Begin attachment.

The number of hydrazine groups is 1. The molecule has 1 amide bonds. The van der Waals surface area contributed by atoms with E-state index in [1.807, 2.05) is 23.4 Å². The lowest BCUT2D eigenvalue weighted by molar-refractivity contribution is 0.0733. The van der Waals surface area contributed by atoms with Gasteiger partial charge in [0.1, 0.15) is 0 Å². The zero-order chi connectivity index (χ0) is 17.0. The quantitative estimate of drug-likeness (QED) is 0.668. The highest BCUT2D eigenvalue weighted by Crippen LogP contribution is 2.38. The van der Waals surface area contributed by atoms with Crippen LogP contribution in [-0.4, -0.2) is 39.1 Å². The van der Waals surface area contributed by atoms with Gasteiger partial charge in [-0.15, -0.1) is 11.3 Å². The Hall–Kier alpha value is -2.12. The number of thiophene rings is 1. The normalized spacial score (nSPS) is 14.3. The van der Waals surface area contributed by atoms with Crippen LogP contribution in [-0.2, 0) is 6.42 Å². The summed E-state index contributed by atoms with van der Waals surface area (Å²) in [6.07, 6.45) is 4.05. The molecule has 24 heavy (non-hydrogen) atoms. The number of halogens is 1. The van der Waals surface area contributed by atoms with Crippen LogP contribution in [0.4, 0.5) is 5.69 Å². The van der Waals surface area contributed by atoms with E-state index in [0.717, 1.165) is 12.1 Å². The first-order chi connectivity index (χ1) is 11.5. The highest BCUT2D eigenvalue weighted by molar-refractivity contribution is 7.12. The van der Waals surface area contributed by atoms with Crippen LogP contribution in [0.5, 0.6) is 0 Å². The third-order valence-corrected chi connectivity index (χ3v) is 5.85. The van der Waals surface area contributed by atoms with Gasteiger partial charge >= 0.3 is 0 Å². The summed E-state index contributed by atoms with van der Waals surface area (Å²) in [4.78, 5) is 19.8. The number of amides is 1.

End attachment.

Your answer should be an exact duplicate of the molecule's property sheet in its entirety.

The number of hydrazine groups is 1. The molecule has 1 amide bonds. The van der Waals surface area contributed by atoms with E-state index in [1.807, 2.05) is 23.4 Å². The lowest BCUT2D eigenvalue weighted by molar-refractivity contribution is 0.0733. The van der Waals surface area contributed by atoms with Gasteiger partial charge in [0.1, 0.15) is 0 Å². The zero-order chi connectivity index (χ0) is 17.0. The quantitative estimate of drug-likeness (QED) is 0.668. The highest BCUT2D eigenvalue weighted by Crippen LogP contribution is 2.38. The van der Waals surface area contributed by atoms with Crippen LogP contribution in [-0.4, -0.2) is 39.1 Å². The van der Waals surface area contributed by atoms with Gasteiger partial charge in [-0.15, -0.1) is 11.3 Å². The Hall–Kier alpha value is -2.12. The number of thiophene rings is 1. The normalized spacial score (nSPS) is 14.3. The van der Waals surface area contributed by atoms with Crippen LogP contribution in [-0.2, 0) is 6.42 Å². The summed E-state index contributed by atoms with van der Waals surface area (Å²) in [6.07, 6.45) is 4.05. The molecule has 24 heavy (non-hydrogen) atoms. The number of halogens is 1. The van der Waals surface area contributed by atoms with Crippen LogP contribution in [0.4, 0.5) is 5.69 Å². The van der Waals surface area contributed by atoms with E-state index in [0.717, 1.165) is 12.1 Å². The first-order chi connectivity index (χ1) is 11.5. The highest BCUT2D eigenvalue weighted by molar-refractivity contribution is 7.12. The van der Waals surface area contributed by atoms with Crippen LogP contribution in [0.5, 0.6) is 0 Å². The third-order valence-corrected chi connectivity index (χ3v) is 5.85. The van der Waals surface area contributed by atoms with Gasteiger partial charge >= 0.3 is 0 Å². The summed E-state index contributed by atoms with van der Waals surface area (Å²) in [4.78, 5) is 19.8. The number of amides is 1.